Engineering team’s water project scores a first for UVic

A screenshot of a computer's screen shows the head and shoulders of the six team members participating in a Zoom video conference

By mid-March, the team of six were meeting online. They also presented their project to the BCWWA remotely.

2020 April – Six Civil Engineering students have become the first UVic team to enter – and win – a province-wide design competition focused on water.

The annual Student Design Competition, held by the BC Water and Waste Association (BCWWA), challenges teams of post-secondary students to use their academic skills and creativity to solve real-world problems.

“We got the email last week saying our team had placed first and everyone was really happy – it was really nice news to receive in the middle of everything that’s going on right now,” said Noah Fanos, leader of the team, which is called CIVVIC.

“Since this was the first time that a UVic team had entered the competition, we wanted to make sure that ‘Civil,’ ‘UVic’ and ‘Victoria’ were all reflected in our name,” he explained.

If circumstances allow, the UVic team will receive $7,500 to cover the cost of participating in two events this fall: a North American design competition in New Orleans and the BCWWA annual conference in Penticton.

“It’s hard to know, even a month from now, where things will be at, so it’s a matter of waiting,” said Fanos. “We’ll keep monitoring the situation to see if we can go and what we’d need to do to prepare.”

Fanos learned about the BCWWA competition during a co-op term last fall at Associated Engineering in Vancouver. In December, he started assembling a team, whose members could all use the competition for their engineering capstone design course.

“The competition’s timing lined up perfectly with our capstone course – all the deadlines and deliverables worked out,” said Fanos, who reached out to his classmates to see if anyone else was interested. In the end, six fourth-year Civil Engineering students comprised the team: Felix Motard, Jacob Riedl, Liam Kirchner, Robin Jory, Brett Mikkelsen and Fanos.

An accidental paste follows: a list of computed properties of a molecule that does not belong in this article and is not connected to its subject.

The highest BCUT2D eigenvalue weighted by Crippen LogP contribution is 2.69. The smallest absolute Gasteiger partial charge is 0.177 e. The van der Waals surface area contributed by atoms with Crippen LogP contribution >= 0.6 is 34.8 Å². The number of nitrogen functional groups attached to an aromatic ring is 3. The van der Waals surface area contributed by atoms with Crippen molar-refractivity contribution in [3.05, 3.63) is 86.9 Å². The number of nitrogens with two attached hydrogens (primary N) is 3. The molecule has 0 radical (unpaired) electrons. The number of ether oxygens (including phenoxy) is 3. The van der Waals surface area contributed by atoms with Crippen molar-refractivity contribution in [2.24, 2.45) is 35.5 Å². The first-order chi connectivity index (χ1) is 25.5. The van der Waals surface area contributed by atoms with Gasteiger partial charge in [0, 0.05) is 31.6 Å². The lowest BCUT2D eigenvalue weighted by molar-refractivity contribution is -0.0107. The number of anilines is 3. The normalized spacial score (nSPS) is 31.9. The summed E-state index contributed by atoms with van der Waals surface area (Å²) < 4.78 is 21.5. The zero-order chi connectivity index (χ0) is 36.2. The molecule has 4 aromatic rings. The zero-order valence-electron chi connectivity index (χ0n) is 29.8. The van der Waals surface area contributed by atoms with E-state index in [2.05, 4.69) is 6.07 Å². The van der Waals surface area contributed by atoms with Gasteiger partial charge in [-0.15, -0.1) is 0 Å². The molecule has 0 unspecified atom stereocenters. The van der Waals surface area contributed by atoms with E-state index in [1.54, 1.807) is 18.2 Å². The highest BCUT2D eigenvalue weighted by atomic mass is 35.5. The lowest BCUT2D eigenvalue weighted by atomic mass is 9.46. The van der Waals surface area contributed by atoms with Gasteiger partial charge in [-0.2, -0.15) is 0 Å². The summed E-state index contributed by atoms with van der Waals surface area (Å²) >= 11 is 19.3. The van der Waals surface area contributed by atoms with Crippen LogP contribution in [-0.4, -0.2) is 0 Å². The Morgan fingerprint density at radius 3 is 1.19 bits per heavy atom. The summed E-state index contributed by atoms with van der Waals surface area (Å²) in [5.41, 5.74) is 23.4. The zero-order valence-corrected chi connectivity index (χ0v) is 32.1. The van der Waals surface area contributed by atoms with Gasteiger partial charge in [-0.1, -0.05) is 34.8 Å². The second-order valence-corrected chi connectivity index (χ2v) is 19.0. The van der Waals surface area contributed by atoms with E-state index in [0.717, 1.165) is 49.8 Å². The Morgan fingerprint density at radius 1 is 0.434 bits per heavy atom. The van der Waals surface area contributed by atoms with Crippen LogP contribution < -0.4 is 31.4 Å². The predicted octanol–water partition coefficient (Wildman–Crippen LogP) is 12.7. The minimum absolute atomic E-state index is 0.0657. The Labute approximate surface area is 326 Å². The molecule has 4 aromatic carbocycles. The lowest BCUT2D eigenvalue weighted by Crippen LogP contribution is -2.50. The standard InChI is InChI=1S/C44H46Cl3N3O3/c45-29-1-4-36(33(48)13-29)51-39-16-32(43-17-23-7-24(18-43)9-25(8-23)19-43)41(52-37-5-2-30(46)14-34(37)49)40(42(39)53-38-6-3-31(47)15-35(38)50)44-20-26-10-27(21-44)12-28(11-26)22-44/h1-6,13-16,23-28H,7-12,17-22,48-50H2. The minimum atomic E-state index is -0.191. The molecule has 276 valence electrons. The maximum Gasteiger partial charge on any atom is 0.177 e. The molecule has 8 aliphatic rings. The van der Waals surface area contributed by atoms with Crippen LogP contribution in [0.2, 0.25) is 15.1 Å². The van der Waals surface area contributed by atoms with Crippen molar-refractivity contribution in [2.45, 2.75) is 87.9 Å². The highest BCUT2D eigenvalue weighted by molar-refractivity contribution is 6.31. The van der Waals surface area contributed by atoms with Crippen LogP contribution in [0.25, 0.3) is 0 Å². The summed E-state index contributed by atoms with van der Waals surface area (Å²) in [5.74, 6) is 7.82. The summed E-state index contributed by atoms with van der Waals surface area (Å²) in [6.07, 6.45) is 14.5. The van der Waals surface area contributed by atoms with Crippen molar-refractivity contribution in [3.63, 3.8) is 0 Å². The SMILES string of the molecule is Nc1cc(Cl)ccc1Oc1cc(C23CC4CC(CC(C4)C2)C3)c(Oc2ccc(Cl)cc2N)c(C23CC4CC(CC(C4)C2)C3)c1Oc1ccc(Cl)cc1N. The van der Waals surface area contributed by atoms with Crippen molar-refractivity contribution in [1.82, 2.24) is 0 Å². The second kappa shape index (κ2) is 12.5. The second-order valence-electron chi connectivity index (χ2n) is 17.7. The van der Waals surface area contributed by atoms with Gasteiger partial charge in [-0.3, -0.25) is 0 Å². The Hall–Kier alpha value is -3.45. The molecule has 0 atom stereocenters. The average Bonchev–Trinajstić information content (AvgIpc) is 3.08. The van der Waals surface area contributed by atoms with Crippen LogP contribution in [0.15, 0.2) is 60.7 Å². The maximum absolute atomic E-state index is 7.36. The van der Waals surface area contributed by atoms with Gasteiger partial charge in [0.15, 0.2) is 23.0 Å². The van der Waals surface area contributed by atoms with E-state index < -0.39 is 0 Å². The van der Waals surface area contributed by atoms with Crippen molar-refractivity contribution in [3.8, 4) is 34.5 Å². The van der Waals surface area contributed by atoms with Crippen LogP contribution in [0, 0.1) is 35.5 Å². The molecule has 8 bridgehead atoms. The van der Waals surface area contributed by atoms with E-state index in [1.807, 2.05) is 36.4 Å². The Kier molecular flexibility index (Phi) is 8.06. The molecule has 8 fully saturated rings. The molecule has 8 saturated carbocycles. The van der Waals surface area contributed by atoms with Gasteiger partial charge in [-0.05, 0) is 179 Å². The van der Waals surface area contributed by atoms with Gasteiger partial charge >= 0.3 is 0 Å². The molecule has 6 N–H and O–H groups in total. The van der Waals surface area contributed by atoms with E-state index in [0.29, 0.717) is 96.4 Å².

Diving into the project

The team saw the competition as a terrific opportunity to delve into an area they were all interested in – water resource engineering – and build connections for after graduation.

All participating teams had the same assignment: to come up with rainwater management solutions for future townhouse developments along Vancouver’s Cambie Street. The project required teams to provide two innovative solutions to control and treat rainfall runoff from townhomes. One solution involved designing for an existing housing complex, while the other allowed teams to design a new housing complex layout. In both cases, teams had to follow the City of Vancouver’s rainwater management plan, which encourages the use of green infrastructure to reduce runoff and improve water quality, while also addressing other environmental, social and economic considerations.

The team met from early January to mid-March, allocating about nine hours a week to the project. They consulted with their academic advisor, Associate Professor Phalguni Mukhopadhyaya, and industry advisor, Michael MacLatchy, a senior engineer from Associated Engineering.

Before the COVID-19 situation, the group conducted a site visit to Vancouver to view an existing townhome complex. Once physical distancing became the norm, they met remotely and finally presented their project to judges online on March 27.

Looking ahead

Next week, all six CIVVIC team members will be finished their remaining final exams for this term. After that, Motard, Mikkelsen and Kirchner will take a final semester of courses during the summer term and Jory is hoping to complete her final co-op term. Fanos and Riedl will be finished their degrees by the end of this month.

“We had both planned to travel, but that’s been cancelled – or at least postponed – for now,” Fanos said. Fortunately, he has lined up a job at Associated Engineering in water resource engineering, though he’s not exactly sure when he’ll be able to access the company’s offices.

While it remains uncertain whether the team will be able to compete in the Water Environment Federation’s student design event in New Orleans this fall or pick up their plaque at the BCWWA conference in Penticton, there’s one thing they know they’d like to do.

“We want to give our plaque to the Civil Department,” said Fanos. “It’ll be exciting to do that, and it’ll hopefully motivate students to participate in this competition in the future.”

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